"In the beginning, it was a bit difficult to have Boston operating off a people-meter system and the rest of the country operating in a standard Nielsen system," says Tracy Arrington, senior media buyer at GSD&M. "We were really hard pressed to go to our clients and say, 'The [broadcast] numbers have gone down significantly. Therefore, your costs have increased significantly. But Nielsen says it's more accurate.'
"We had a lot of questions and problems in the beginning. I don't think it's a perfect system, but it is slowly and surely being improved upon."
The current controversy surrounding the LPM—causing its rollout to be delayed at least once already in New York, Los Angeles, and Chicago—includes broadcasters' concerns that ratings will fall. Clearly, though, there are other issues.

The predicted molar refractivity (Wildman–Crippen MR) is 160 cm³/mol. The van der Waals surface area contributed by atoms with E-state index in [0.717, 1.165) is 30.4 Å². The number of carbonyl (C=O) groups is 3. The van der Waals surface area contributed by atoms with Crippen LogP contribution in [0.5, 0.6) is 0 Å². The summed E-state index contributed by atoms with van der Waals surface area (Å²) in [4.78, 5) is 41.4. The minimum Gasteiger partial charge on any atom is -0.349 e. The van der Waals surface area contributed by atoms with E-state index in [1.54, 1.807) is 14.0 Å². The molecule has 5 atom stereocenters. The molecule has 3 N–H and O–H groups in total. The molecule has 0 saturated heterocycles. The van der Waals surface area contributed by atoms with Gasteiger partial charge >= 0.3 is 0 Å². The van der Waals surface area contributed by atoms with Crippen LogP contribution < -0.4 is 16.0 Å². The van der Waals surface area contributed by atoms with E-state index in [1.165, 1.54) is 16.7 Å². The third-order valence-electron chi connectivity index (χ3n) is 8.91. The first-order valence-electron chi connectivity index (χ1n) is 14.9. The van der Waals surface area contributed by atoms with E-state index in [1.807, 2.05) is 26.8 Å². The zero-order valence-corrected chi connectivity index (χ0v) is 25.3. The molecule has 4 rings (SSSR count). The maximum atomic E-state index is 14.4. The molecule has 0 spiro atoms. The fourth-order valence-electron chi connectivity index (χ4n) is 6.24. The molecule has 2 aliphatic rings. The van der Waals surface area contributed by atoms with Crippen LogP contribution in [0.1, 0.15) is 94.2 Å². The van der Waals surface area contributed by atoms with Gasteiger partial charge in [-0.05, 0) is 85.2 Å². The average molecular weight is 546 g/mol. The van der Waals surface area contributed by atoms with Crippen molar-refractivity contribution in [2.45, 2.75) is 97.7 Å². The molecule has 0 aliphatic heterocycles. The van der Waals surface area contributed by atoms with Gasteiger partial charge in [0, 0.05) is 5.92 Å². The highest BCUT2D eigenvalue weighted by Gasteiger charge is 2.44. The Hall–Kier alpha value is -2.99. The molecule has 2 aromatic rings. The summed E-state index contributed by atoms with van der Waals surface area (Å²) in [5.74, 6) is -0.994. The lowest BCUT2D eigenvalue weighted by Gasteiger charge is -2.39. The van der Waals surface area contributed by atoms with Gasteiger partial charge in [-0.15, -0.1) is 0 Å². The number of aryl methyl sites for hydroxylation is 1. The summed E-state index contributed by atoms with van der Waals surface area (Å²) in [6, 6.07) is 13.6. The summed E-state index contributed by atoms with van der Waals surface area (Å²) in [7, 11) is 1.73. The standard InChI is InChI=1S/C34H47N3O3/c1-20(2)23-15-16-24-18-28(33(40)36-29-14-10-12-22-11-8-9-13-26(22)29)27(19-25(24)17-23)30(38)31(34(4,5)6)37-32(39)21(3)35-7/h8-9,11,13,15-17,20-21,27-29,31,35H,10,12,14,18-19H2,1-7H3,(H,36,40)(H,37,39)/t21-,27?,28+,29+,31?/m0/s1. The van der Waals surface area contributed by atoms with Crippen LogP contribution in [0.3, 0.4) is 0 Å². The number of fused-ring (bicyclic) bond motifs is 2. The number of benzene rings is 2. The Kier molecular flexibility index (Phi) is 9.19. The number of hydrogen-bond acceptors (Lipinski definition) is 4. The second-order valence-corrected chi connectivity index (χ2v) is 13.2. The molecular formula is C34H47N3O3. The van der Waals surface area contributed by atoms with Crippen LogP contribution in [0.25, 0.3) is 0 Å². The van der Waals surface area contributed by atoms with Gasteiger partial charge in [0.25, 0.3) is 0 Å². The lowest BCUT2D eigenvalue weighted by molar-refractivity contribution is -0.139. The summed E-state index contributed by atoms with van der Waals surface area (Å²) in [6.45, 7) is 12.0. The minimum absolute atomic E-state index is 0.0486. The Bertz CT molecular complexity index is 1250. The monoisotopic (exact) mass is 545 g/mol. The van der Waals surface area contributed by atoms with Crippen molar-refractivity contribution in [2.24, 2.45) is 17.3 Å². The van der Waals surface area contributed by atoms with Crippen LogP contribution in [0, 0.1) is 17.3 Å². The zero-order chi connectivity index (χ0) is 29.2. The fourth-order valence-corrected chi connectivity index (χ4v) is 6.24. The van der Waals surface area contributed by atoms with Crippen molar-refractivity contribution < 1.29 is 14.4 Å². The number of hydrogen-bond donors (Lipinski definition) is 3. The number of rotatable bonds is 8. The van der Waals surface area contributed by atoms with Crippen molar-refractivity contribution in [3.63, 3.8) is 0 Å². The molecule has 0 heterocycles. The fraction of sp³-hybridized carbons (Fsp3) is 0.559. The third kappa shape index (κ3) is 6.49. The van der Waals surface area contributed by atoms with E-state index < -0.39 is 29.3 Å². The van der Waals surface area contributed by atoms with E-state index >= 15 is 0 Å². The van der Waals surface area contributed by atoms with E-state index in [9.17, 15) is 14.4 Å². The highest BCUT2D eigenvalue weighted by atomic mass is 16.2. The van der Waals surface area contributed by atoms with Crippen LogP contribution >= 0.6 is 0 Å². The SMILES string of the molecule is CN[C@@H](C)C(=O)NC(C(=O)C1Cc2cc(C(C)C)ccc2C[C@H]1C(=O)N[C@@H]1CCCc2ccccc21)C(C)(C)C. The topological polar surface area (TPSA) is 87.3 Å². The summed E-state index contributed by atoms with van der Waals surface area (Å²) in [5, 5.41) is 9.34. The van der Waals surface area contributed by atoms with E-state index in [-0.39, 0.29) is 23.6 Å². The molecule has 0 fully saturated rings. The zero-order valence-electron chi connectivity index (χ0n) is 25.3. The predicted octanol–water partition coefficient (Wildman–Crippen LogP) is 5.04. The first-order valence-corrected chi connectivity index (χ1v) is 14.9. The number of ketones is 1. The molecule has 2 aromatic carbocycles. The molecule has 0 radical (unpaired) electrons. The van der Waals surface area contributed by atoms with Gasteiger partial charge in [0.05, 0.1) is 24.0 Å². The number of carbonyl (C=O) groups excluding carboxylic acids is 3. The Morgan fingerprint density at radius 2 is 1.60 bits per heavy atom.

As the group Don't Count Us Out wrote in an ad that ran in New York newspapers before Memorial Day, "Nielsen wants to introduce a new system for measuring local television ratings that may undercount African-American and Hispanic viewers.
CBS and Tribune Co. also both asked Nielsen to delay the launch until the industry's Media Rating Council is satisfied Nielsen has corrected flaws it detected. But Nielsen bowed the New York local people meter last Thursday, anyway.
Media buyers and cable systems—by and large, longtime supporters of the LPM—say Nielsen's sample for the LPM has been a problem but is getting resolved.
"In the sample characteristics [in Los Angeles] since Sept. 25, on a monthly basis," says Lucy Hughes, director or research at Adlink, "we haven't come within the statistical range that we are comfortable with.
"For example," she explains, "62% of homes in L.A. have wired cable. We would like to see between 58% and 62% of the sample to be in that bucket. Nielsen still has not reached that level; only 57% have wired cable. There are five to eight sample characteristics that are underrepresented, including head of household under 35, household size, and the Hispanic strata."